Dear 2021, Shangri La?

The first time I heard the word, Shangri La, I loved the air mystery that surrounded it. It was on an AI documentary anchored by Robert Downey Jr. on YouTube. No, it wasn’t about Friday or Jarvis!

Shangri La sounded like it was the name of an ancient order of monks or probably a principle from Lao Tzu’s books. It turned out that it was neither but it was still an interesting find nonetheless.

Shangri La originated from the novel, Lost Horizon, by James Hilton. He wrote the book in 1933, where he described a mystical valley that was harmonious and completely cut-off from the world. The people in the valley are almost immortal, aging very slowly.

The valley became synonymous with utopia over time. A place of possibilities and where those things we only dare imagine and dream, go to reside.

It was a great find and I’ve come to know a lot about the word and the story around it since 2019. There is a glitch I found recently though, Shangri La was flawed in its perfectionism from the on-set.

People are pillars and are a big influence on the ideas we churn out and how we act. We are social beings and we need to interact, it is hardwired into us. There are so many proofs of this in various fields of study but the most intriguing one I’ve seen so far is a psychological experiment.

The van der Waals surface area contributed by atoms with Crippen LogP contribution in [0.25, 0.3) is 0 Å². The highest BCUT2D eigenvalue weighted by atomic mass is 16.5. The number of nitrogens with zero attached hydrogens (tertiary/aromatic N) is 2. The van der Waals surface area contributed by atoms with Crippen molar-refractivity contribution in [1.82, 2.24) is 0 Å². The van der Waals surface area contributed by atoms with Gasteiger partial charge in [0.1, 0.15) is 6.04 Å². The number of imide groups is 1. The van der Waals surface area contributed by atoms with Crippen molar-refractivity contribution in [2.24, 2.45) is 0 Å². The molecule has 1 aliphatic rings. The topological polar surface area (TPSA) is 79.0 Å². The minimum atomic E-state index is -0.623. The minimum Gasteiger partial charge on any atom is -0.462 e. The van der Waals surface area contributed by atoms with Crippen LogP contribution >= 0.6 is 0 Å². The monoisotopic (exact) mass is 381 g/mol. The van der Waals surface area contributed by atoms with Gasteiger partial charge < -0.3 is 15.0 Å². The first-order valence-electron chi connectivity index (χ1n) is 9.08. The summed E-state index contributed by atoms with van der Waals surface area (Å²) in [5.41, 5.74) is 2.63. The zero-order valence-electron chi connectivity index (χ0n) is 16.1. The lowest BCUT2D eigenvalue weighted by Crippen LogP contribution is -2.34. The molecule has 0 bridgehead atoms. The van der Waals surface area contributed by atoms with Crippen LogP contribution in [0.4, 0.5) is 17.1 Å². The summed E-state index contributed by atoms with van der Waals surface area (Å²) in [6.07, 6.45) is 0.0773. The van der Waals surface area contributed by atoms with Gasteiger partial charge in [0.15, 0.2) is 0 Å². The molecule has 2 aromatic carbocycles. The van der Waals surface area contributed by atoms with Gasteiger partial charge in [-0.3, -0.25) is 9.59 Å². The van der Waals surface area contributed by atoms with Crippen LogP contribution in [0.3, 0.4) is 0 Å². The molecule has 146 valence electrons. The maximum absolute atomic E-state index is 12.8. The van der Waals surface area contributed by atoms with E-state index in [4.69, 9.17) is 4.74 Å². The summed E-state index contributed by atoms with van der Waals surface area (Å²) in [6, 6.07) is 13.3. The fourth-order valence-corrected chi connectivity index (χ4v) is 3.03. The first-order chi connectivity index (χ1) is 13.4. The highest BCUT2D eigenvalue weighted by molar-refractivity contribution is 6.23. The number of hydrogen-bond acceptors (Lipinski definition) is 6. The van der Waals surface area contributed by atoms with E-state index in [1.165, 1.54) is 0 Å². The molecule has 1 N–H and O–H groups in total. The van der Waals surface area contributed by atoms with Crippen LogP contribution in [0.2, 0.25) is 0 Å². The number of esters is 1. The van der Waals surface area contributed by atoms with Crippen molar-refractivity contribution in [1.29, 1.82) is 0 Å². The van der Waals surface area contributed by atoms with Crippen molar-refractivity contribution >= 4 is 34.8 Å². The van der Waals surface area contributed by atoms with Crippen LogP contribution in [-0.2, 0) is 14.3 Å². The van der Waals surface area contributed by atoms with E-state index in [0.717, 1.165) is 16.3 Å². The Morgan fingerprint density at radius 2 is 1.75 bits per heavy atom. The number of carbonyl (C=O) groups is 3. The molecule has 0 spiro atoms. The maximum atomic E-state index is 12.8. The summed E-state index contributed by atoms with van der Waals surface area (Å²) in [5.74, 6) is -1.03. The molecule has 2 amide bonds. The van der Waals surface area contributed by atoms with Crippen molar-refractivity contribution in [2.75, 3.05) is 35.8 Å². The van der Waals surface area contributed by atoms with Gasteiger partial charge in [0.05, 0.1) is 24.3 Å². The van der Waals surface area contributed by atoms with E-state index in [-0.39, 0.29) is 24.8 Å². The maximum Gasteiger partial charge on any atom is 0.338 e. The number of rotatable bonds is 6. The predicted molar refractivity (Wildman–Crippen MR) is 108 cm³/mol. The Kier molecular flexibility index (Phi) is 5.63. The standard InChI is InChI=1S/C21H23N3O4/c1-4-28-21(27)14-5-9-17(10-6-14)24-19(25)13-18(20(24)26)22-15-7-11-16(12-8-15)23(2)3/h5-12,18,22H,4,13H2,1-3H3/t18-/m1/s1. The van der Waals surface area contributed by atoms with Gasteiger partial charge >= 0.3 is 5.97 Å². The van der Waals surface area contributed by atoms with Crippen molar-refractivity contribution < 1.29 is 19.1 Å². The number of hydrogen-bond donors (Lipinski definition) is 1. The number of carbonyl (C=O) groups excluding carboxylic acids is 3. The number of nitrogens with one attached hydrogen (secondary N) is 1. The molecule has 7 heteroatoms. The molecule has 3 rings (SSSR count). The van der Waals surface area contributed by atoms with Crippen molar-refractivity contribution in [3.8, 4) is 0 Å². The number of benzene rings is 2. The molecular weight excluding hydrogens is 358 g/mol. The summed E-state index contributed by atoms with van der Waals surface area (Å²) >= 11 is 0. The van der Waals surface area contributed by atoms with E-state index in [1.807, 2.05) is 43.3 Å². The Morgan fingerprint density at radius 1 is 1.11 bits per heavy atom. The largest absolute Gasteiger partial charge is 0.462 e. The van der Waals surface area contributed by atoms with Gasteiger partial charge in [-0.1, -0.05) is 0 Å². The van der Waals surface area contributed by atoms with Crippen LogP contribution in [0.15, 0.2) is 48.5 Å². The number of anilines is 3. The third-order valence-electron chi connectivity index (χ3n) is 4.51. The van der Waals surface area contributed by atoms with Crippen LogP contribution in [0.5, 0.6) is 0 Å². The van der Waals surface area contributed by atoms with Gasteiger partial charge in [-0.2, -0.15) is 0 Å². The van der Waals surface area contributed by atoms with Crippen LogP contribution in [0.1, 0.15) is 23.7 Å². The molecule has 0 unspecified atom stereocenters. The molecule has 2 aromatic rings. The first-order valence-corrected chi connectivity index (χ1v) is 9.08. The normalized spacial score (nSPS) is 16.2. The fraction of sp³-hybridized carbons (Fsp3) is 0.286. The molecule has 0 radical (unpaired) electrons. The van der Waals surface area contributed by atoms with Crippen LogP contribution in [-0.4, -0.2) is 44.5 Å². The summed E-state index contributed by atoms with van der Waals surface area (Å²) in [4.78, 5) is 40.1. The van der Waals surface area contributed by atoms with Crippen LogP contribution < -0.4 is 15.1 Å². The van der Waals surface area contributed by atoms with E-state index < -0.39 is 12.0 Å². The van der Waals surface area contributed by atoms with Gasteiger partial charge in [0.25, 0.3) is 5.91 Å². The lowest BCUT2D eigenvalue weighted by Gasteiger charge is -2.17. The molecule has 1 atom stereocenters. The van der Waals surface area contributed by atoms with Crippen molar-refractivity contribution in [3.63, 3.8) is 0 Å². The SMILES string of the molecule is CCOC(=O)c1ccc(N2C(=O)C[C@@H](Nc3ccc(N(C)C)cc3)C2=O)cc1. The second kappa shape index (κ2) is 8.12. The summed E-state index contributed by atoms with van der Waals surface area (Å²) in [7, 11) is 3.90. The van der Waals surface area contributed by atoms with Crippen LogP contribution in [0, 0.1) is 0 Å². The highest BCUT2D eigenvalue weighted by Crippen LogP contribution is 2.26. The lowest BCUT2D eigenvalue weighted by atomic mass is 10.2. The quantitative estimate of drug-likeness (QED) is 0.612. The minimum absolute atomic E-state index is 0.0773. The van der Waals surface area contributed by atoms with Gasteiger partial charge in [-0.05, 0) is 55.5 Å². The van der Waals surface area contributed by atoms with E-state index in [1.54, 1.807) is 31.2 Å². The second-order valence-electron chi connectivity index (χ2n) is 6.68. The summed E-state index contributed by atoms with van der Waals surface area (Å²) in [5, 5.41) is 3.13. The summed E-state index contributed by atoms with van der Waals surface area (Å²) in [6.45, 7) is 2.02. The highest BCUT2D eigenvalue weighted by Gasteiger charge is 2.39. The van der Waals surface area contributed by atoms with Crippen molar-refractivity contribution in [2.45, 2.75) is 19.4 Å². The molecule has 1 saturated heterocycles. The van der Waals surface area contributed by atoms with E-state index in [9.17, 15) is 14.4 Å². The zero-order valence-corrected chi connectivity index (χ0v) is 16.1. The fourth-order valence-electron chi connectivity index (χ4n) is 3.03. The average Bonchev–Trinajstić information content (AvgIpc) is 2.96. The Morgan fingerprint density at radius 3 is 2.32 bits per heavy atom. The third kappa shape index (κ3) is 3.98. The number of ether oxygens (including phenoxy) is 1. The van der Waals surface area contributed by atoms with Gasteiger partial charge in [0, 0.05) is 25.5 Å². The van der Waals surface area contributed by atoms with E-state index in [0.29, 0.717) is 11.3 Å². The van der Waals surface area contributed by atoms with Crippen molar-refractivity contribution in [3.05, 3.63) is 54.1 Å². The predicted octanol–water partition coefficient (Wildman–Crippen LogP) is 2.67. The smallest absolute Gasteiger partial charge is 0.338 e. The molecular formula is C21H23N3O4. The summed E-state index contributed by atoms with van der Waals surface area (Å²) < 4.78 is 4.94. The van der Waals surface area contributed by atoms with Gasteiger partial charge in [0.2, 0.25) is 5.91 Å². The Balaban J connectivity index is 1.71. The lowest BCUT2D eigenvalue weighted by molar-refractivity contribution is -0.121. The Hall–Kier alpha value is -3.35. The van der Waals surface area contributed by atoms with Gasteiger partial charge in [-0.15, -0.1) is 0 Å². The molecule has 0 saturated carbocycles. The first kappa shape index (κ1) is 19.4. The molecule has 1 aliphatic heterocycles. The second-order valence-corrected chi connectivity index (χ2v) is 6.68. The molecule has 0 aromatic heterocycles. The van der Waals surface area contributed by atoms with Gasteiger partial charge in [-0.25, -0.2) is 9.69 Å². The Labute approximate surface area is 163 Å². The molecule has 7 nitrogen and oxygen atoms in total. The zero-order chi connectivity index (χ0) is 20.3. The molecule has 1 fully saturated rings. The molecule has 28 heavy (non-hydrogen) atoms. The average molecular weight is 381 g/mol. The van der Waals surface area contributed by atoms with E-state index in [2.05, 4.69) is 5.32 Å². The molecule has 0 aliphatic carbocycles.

Rene Spitz, a behavioral psychologist, conducted various studies on two groups of infants. The first set received care and attention from their mothers while the others were isolated, only fed by a nurse. The results showed that by the age of 1, the motor and intellectual performance of the first set of children was far more developed. This exposes the fault.

The real flaw with Shangri La isn’t its perfection; it is the fact that perfection is possible only in isolation. The valley of Hilton’s utopia had to be cut-off from the rest of the world to be beautiful. It was paradise in denial!

People are the ups and downs of life. Just as they can bring us our worst moments, they very well produce the best ones. The people of the valley do live a good life (Come on, they are almost immortal!) but will probably never live their best.

In the village just north of them, the car was just invented but they’d never heard of it. They did sit out the war though! So, just like with Spitz’s experiment, Shangri La will only be as good as they come, never more. The people of city will find peace in their denial of the outside experience but this will always be a big crack in their vase.

Life is best experienced with others. It can be peaceful to always see from your view but it is never the best. In real life, there is no isolation but there are yardsticks. There are measure by which you must crosscheck the principles you live by and that is reality!

It is not okay to sit on your high horse without checking about to see if what drives you is right. Our choices do not only affect us.

It is important to be determined and sure but don’t go through life with a wrong view. Shangri La is utopia because we can’t survive apart. Grow in the right circle of people and develop a healthy lifestyle.

But then again, Shangri La is already its own community of people. Can a community really survive with just its own principles?

John is a freelance writer and designer. He creates brand stories through visuals and contents.